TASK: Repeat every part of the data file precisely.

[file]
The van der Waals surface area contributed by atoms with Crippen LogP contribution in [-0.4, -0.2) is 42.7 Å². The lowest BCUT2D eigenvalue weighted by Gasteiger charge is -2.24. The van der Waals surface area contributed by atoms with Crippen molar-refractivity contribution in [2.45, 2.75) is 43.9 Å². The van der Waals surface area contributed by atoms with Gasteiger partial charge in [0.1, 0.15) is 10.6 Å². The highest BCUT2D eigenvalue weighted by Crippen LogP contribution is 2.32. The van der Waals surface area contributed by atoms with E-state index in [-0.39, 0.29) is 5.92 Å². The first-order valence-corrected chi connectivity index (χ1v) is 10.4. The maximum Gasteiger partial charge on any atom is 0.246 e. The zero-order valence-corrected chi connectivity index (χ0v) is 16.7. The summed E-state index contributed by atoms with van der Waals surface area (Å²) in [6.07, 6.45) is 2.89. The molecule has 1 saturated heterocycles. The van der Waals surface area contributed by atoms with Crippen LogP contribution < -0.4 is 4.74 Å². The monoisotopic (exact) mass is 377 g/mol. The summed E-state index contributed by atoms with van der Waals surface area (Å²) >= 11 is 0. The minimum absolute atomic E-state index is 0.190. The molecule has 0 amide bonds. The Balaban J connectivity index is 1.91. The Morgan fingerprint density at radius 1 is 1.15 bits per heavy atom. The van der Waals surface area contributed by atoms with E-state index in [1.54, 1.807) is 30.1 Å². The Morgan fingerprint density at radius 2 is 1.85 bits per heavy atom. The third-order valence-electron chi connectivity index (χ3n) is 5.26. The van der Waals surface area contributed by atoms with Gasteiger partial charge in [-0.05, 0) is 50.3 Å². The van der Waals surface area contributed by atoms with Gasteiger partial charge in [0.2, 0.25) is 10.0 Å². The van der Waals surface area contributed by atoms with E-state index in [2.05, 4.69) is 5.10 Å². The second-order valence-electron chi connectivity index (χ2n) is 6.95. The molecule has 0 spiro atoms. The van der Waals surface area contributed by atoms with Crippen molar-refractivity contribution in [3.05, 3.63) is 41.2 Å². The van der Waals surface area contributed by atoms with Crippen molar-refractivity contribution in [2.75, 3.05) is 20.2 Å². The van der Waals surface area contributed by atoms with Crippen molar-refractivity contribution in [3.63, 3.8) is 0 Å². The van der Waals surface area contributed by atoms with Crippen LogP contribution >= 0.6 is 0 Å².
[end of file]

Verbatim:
The van der Waals surface area contributed by atoms with Crippen LogP contribution in [-0.4, -0.2) is 42.7 Å². The lowest BCUT2D eigenvalue weighted by Gasteiger charge is -2.24. The van der Waals surface area contributed by atoms with Crippen molar-refractivity contribution in [2.45, 2.75) is 43.9 Å². The van der Waals surface area contributed by atoms with Gasteiger partial charge in [0.1, 0.15) is 10.6 Å². The highest BCUT2D eigenvalue weighted by Crippen LogP contribution is 2.32. The van der Waals surface area contributed by atoms with E-state index in [-0.39, 0.29) is 5.92 Å². The first-order valence-corrected chi connectivity index (χ1v) is 10.4. The maximum Gasteiger partial charge on any atom is 0.246 e. The zero-order valence-corrected chi connectivity index (χ0v) is 16.7. The summed E-state index contributed by atoms with van der Waals surface area (Å²) in [6.07, 6.45) is 2.89. The molecule has 1 saturated heterocycles. The van der Waals surface area contributed by atoms with Crippen LogP contribution < -0.4 is 4.74 Å². The monoisotopic (exact) mass is 377 g/mol. The summed E-state index contributed by atoms with van der Waals surface area (Å²) >= 11 is 0. The minimum absolute atomic E-state index is 0.190. The molecule has 0 amide bonds. The Balaban J connectivity index is 1.91. The Morgan fingerprint density at radius 1 is 1.15 bits per heavy atom. The van der Waals surface area contributed by atoms with E-state index in [1.54, 1.807) is 30.1 Å². The Morgan fingerprint density at radius 2 is 1.85 bits per heavy atom. The third-order valence-electron chi connectivity index (χ3n) is 5.26. The van der Waals surface area contributed by atoms with Gasteiger partial charge in [-0.05, 0) is 50.3 Å². The van der Waals surface area contributed by atoms with Gasteiger partial charge in [0.2, 0.25) is 10.0 Å². The van der Waals surface area contributed by atoms with E-state index in [2.05, 4.69) is 5.10 Å². The second-order valence-electron chi connectivity index (χ2n) is 6.95. The molecule has 0 spiro atoms. The van der Waals surface area contributed by atoms with Crippen molar-refractivity contribution in [3.05, 3.63) is 41.2 Å². The van der Waals surface area contributed by atoms with Crippen molar-refractivity contribution in [2.75, 3.05) is 20.2 Å². The van der Waals surface area contributed by atoms with Crippen molar-refractivity contribution in [3.63, 3.8) is 0 Å². The van der Waals surface area contributed by atoms with Crippen LogP contribution >= 0.6 is 0 Å².